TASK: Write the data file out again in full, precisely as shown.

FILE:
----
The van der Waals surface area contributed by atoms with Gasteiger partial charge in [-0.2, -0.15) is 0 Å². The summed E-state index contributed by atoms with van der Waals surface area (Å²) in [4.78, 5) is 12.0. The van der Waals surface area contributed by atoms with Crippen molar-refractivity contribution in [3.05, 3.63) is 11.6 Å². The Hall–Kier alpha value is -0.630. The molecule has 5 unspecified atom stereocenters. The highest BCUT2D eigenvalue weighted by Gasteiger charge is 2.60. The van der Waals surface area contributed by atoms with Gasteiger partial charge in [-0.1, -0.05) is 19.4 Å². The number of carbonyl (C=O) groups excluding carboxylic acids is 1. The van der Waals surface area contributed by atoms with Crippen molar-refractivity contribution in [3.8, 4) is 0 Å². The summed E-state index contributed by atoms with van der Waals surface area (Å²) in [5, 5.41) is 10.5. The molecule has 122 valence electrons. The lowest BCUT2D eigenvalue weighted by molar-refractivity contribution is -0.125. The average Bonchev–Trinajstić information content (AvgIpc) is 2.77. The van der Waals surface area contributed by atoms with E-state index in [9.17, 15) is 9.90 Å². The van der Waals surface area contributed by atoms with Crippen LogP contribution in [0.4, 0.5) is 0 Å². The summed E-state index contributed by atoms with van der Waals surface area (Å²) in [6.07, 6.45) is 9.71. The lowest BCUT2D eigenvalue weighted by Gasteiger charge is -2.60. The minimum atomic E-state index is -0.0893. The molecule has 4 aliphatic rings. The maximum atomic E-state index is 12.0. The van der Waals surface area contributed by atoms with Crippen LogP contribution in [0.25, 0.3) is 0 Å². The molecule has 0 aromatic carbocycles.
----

The van der Waals surface area contributed by atoms with Gasteiger partial charge in [-0.2, -0.15) is 0 Å². The summed E-state index contributed by atoms with van der Waals surface area (Å²) in [4.78, 5) is 12.0. The van der Waals surface area contributed by atoms with Crippen molar-refractivity contribution in [3.05, 3.63) is 11.6 Å². The Hall–Kier alpha value is -0.630. The molecule has 5 unspecified atom stereocenters. The highest BCUT2D eigenvalue weighted by Gasteiger charge is 2.60. The van der Waals surface area contributed by atoms with Gasteiger partial charge in [-0.1, -0.05) is 19.4 Å². The number of carbonyl (C=O) groups excluding carboxylic acids is 1. The van der Waals surface area contributed by atoms with Crippen molar-refractivity contribution in [3.8, 4) is 0 Å². The summed E-state index contributed by atoms with van der Waals surface area (Å²) in [5, 5.41) is 10.5. The molecule has 122 valence electrons. The lowest BCUT2D eigenvalue weighted by molar-refractivity contribution is -0.125. The average Bonchev–Trinajstić information content (AvgIpc) is 2.77. The van der Waals surface area contributed by atoms with E-state index in [9.17, 15) is 9.90 Å². The van der Waals surface area contributed by atoms with Crippen LogP contribution in [0.4, 0.5) is 0 Å². The summed E-state index contributed by atoms with van der Waals surface area (Å²) in [6.07, 6.45) is 9.71. The lowest BCUT2D eigenvalue weighted by Gasteiger charge is -2.60. The minimum atomic E-state index is -0.0893. The molecule has 4 aliphatic rings. The maximum atomic E-state index is 12.0. The van der Waals surface area contributed by atoms with Crippen LogP contribution in [0.25, 0.3) is 0 Å². The molecule has 0 aromatic carbocycles.